Thursday, May 12, 2011

Daily Bleed for May 12th

However far
I'd gone,
it was still
where it had all begun. . .

— Robert Creeley, from "A Feeling"

Web version, in full, 81 entries:

Text excerpts:

MAY 12

Great Brazilian samba crooner, official carnival puxador.

England: GARLAND DAY, Olde May Day
(Hey! Let's do it again).


1812 - Nonsense rhymer, artist, Edward Lear lives, London.

"There once was a man named Nation,
Who worked for a radio station.
Although he was tall,
His hands were too small,
Wee paws for station identification."

1828 - Voice From the Grave?: Painter/poet Dante Gabriel Rossetti
lives 1828-1882). A founding member of Pre-Raphaelite
Brotherhood, wanting to bring back into art a pre-Renaissance
purity of style & aim. The movement was waning, but new disciples
Edward Burne-Jones & William Morris brought fresh enthusiasm.

When his wife died Rossetti buried the only complete manuscript
of his poems with her. The manuscript was later recovered &
published in 1870.

1856 -- Australia: Trade unions in Victoria demonstrate
for the 8-hour day.

1885 -- Canada: Col. Otter defeats Riel's main rebel force at Batoche
(Sask.); Gabriel Dumont & his Metis warriors run out of ammunition;
they fire stones & nails before giving up the fight.

1907 - Decadent Symbolist writer Joris-Karl Huysmans dies.
Wrote À rebours (Against the Grain), & Là-bas (Down There).

1913 -- Brazilian sambo singer, great carnivalist Jamelão
lives, Rio de Janeiro.

1916 - Connolly Ain't Nothing But a Train Station in Dublin?:
Execution of James Connolly, IWW organizer & Irish freedom

James Connolly is executed for his part in this spring's Easter
Rebellion, which challenged British rule in Dublin. Already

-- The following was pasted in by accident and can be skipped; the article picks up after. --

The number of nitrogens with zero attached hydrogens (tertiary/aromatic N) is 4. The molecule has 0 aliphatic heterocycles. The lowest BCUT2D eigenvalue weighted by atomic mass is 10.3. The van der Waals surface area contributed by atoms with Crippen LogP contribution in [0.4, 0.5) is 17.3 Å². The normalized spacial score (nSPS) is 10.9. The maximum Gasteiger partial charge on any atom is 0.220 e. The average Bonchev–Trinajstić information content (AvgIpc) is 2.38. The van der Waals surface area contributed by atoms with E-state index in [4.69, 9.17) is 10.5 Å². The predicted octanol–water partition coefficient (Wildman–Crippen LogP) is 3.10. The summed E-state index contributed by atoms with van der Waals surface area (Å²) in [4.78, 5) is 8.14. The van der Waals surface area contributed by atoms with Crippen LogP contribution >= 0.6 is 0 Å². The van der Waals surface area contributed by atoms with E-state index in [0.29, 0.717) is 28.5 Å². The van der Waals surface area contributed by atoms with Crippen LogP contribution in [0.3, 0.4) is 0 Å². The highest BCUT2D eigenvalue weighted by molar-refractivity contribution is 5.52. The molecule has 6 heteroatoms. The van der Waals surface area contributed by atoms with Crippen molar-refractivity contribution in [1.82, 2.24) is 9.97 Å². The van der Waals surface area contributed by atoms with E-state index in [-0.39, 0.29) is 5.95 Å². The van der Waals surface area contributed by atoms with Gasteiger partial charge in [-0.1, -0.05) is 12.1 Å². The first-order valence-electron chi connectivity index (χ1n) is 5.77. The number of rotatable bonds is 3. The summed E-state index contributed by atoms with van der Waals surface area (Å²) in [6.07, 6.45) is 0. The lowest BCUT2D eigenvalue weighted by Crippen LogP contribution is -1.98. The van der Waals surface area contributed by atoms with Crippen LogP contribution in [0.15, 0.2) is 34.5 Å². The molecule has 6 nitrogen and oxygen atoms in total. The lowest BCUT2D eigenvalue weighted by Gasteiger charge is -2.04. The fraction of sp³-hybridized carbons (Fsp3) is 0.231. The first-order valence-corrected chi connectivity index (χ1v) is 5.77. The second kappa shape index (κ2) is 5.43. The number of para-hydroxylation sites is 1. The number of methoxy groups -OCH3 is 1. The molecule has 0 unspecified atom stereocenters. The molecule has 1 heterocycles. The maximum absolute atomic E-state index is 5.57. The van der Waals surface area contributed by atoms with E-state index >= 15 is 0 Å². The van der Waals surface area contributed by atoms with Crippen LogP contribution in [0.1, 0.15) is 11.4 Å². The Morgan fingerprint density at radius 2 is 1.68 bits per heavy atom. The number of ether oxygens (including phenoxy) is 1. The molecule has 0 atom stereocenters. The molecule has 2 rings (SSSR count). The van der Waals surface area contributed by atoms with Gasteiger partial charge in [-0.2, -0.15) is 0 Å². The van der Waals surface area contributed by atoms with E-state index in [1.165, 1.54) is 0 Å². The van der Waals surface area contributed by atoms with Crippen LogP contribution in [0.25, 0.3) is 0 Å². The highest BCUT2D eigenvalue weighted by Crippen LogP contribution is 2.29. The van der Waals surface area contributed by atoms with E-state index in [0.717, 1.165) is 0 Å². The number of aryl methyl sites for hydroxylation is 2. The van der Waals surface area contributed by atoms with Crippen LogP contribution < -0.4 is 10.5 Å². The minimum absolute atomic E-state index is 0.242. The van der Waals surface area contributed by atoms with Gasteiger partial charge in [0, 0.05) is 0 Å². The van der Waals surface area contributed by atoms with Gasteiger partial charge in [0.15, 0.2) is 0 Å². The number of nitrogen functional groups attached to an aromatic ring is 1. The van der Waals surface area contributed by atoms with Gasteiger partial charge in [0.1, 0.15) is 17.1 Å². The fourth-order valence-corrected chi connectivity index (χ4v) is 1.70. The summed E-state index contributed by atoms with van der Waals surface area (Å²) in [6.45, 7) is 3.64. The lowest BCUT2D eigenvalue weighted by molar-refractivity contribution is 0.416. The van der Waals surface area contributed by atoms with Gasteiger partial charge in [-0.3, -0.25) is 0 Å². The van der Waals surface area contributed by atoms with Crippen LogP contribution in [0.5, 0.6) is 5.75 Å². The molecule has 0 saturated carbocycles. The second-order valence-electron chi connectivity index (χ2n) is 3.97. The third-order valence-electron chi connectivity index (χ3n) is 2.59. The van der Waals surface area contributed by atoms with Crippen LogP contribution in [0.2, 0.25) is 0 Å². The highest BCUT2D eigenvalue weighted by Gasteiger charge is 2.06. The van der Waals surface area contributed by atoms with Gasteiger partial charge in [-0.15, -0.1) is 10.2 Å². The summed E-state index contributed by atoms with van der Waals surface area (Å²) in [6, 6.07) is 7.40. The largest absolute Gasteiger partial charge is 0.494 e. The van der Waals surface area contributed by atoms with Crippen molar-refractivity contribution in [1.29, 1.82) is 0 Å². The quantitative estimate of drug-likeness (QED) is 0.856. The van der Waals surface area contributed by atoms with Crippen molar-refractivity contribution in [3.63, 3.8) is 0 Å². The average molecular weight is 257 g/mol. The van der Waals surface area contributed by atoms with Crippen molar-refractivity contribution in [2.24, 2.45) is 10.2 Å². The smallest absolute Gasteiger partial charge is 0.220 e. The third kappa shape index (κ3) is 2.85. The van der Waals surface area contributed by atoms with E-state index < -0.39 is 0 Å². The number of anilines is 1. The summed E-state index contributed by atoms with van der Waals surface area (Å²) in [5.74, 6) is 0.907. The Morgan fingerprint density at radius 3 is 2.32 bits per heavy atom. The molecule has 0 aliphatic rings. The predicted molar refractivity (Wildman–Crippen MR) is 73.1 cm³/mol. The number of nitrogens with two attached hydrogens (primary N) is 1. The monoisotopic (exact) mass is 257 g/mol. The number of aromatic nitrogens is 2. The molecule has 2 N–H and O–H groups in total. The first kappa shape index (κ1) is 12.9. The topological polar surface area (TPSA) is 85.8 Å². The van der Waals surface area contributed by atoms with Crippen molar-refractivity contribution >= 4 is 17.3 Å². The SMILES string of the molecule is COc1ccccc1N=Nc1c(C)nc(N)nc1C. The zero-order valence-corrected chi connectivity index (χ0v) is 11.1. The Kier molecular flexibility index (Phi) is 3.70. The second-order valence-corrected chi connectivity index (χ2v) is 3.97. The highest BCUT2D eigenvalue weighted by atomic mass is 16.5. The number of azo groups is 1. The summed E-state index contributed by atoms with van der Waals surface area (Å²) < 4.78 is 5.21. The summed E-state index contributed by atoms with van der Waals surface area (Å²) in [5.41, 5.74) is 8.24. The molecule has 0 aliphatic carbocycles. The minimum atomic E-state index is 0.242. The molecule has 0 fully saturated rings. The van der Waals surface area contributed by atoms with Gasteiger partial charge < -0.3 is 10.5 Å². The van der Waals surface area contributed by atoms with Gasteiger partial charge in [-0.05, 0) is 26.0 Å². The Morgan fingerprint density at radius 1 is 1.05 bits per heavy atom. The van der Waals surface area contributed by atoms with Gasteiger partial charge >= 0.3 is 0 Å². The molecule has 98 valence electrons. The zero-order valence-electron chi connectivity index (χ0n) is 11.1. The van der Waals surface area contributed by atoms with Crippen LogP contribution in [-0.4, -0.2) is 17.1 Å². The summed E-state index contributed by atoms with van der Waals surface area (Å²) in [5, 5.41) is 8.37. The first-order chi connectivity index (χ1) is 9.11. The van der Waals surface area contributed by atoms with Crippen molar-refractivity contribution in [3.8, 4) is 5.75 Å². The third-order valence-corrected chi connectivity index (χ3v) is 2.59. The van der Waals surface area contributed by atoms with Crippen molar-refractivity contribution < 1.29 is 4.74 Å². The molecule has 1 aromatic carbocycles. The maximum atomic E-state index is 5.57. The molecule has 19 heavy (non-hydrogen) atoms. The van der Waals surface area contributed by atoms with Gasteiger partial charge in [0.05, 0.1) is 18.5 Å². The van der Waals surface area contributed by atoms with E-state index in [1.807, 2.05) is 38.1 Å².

wounded from the uprising, Connolly is shot as he sits in a
chair. He is the 15th Easter Rebellion leader executed this last
week. An Irish woman describes the killing: "It was like
watching a stream of blood coming from under a closed door."

Then sing our rebel song as we
proudly sweep along
To end the age-old tyranny
that makes for human tears.
Our march is nearer done, with
each setting of the sun.
And the tyrants' might is passing
with the passing of the years.

— James Connolly, "A Rebel Song," from
"The Socialist," May 1903

1917 -- Frederick Henry is wounded (WWI) in Hemingway's
novel A Farewell to Arms.

1921 - German conceptual artist Joseph Beuys, lives.

1921 - Canada: Farley Mowat (Never Cry Wolf) lives.

1921 -- US: "Three Day's Battle" begins along both shores of the
Tug River, in West Virginia, with sniping by strikers at state police,
deputies & coal company officials.

God, if You had but the moon
Stuck in Your cap for a lamp,
Even You'd tire of it soon,
Down in the dark & the damp.

Nothing but blackness above
& nothing that moves but the cars. . . .
God, if You wish for our love,
Fling us a handful of stars.

— Louis Untermeyer
excerpt from "Caliban in the Coal Mines" from
Challenge, 1914 (based on the the historical
character of "Few Clothes" Johnson, the
character played by James Earle Jones in
John Sayles' film Matewan.)

1926 - Massachusetts Supreme Court upholds the death
sentences of Sacco & Vanzetti.

The prosecution left a trail of doctored eyewitness
accounts, altered testimony & false ballistics reports.
That trail appears to exonerate the victims while
convicting the executioners.

1927 - Nicaragua: Sandino guerrillas decide to continue their
fight until they defeat the invading US Marines. A Sandino